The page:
Theory Into Practice – Be the Ground
There are a few simple concepts that help put the theory (emotion as animal energy and as a force of attraction) of Natural Dog Training into practical application in regards to the raising and training of a dog. These will be articulated through the following three articles: (1) “Be the Ground” (2) “Objectify the Problem” (3) “Pavlov’s Theory” and will provide the basis of subsequent training articles.
Be the Ground
One fall afternoon about thirty years ago I was driving along a country road that ran above a house. I could see the entirety of its yard which featured a dog tied to a long trolley. Months and months of hard pounding had shaped the dog’s path into what looked like an official dirt bike course, complete with banked curves and notches carved into hillocks. As I neared the property, the dog was lying at the foot of its dog house, intently staring at the far end of its range. Then, it launched itself at a dead run at a squirrel that had come within striking distance of the trolley track. Of course, the squirrel had the calculus all worked out and by the time the dog was almost on it, was safely out of the hot zone. Strangely however the dog never slowed and hit the end of its cable at full speed, which then flung the dog high into the air from whence it was slammed to the ground in a smack-down worthy of Wrestlemania. “Oh, that’s gotta hurt,” I remember thinking to myself and yet oddly as it seemed to me at the time, the dog immediately leapt back to its feet with the biggest smile on its face. Then with tail held high, it trotted back to its lair just as our German Shepherd dog Rommel would prance along when carrying a dead woodchuck in his mouth. It took me many years to understand what I had just witnessed.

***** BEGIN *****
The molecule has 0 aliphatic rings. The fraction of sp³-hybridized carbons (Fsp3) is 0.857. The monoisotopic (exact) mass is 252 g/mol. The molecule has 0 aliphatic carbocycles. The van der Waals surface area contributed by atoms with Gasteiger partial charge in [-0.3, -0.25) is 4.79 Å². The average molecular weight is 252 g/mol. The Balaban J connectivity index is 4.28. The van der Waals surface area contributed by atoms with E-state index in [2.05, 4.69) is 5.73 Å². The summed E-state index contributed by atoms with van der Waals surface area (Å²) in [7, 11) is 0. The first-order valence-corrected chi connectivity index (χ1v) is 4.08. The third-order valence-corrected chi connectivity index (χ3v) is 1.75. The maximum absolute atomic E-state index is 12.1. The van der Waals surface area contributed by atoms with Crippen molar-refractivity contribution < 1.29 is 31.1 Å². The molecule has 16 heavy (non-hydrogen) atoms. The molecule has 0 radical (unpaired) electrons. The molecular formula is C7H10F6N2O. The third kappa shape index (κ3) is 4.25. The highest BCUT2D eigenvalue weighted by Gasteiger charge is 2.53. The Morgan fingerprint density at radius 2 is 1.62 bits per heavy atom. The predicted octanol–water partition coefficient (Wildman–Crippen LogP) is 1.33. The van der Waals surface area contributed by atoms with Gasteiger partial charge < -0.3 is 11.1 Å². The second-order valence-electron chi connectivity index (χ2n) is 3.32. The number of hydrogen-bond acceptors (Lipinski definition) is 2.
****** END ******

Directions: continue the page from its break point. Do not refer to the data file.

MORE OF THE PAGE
Whenever a dog perceives any change in its surroundings, its brain of course becomes active and this generates neuro-chemical energy. No rocket science here. A stimulus would not be called a stimulus if it didn’t stimulate the brain. However, because the dog’s mind is constituted by two-brains, the Little-Brain-in-the-gut in addition to the Big-Brain-in-the-head, stimulation first and foremost invokes a sensation of emotional displacement and this makes a dog feel unbalanced, literally. Even a state of hunger is perceived as a displacement and therefore the dog searches for a “ground” (i.e. a preyful aspect) in order to return it to the pre-stimulated state of emotional equilibrium and which it simultaneously equates with being on terra-firma.